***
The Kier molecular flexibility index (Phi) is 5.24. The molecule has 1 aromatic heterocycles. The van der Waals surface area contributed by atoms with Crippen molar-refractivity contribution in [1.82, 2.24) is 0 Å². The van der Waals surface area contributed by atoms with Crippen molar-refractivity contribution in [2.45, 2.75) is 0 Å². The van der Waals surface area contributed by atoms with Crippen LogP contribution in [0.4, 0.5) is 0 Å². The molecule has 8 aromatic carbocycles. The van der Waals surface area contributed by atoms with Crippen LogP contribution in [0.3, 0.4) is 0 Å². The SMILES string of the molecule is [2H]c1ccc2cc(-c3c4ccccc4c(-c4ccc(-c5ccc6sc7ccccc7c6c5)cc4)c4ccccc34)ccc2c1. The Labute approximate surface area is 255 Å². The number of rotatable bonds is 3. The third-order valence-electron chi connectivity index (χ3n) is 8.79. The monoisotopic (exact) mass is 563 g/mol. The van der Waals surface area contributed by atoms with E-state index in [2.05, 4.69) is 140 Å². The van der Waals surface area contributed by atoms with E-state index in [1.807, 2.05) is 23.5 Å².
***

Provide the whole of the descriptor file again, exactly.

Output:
The Kier molecular flexibility index (Phi) is 5.24. The molecule has 1 aromatic heterocycles. The van der Waals surface area contributed by atoms with Crippen molar-refractivity contribution in [1.82, 2.24) is 0 Å². The van der Waals surface area contributed by atoms with Crippen molar-refractivity contribution in [2.45, 2.75) is 0 Å². The van der Waals surface area contributed by atoms with Crippen LogP contribution in [0.4, 0.5) is 0 Å². The molecule has 8 aromatic carbocycles. The van der Waals surface area contributed by atoms with Crippen LogP contribution in [0.3, 0.4) is 0 Å². The SMILES string of the molecule is [2H]c1ccc2cc(-c3c4ccccc4c(-c4ccc(-c5ccc6sc7ccccc7c6c5)cc4)c4ccccc34)ccc2c1. The Labute approximate surface area is 255 Å². The number of rotatable bonds is 3. The third-order valence-electron chi connectivity index (χ3n) is 8.79. The monoisotopic (exact) mass is 563 g/mol. The van der Waals surface area contributed by atoms with E-state index in [2.05, 4.69) is 140 Å². The van der Waals surface area contributed by atoms with E-state index in [1.807, 2.05) is 23.5 Å².